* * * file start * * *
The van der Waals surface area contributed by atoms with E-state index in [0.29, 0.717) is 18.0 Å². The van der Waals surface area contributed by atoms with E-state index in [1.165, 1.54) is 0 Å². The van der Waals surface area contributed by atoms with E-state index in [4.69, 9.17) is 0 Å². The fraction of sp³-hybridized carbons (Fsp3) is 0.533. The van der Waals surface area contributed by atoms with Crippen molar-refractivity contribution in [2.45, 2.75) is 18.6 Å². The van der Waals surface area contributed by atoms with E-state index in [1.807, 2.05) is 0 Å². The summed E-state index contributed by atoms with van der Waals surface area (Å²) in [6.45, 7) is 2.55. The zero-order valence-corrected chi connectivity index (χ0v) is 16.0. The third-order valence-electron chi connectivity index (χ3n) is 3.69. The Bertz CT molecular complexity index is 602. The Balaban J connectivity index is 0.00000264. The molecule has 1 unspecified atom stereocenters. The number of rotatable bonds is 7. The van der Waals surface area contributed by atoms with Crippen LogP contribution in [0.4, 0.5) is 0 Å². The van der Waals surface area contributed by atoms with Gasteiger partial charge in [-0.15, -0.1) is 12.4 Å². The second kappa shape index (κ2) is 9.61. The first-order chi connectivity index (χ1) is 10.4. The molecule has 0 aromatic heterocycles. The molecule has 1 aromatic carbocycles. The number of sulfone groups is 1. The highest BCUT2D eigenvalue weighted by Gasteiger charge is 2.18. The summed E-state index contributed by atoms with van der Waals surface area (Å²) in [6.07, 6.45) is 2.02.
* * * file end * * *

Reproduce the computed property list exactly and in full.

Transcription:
The van der Waals surface area contributed by atoms with E-state index in [0.29, 0.717) is 18.0 Å². The van der Waals surface area contributed by atoms with E-state index in [1.165, 1.54) is 0 Å². The van der Waals surface area contributed by atoms with E-state index in [4.69, 9.17) is 0 Å². The fraction of sp³-hybridized carbons (Fsp3) is 0.533. The van der Waals surface area contributed by atoms with Crippen molar-refractivity contribution in [2.45, 2.75) is 18.6 Å². The van der Waals surface area contributed by atoms with E-state index in [1.807, 2.05) is 0 Å². The summed E-state index contributed by atoms with van der Waals surface area (Å²) in [6.45, 7) is 2.55. The zero-order valence-corrected chi connectivity index (χ0v) is 16.0. The third-order valence-electron chi connectivity index (χ3n) is 3.69. The Bertz CT molecular complexity index is 602. The Balaban J connectivity index is 0.00000264. The molecule has 1 unspecified atom stereocenters. The number of rotatable bonds is 7. The van der Waals surface area contributed by atoms with Crippen LogP contribution in [0.4, 0.5) is 0 Å². The van der Waals surface area contributed by atoms with Gasteiger partial charge in [-0.15, -0.1) is 12.4 Å². The second kappa shape index (κ2) is 9.61. The first-order chi connectivity index (χ1) is 10.4. The molecule has 0 aromatic heterocycles. The molecule has 1 aromatic carbocycles. The number of sulfone groups is 1. The highest BCUT2D eigenvalue weighted by Gasteiger charge is 2.18. The summed E-state index contributed by atoms with van der Waals surface area (Å²) in [6.07, 6.45) is 2.02.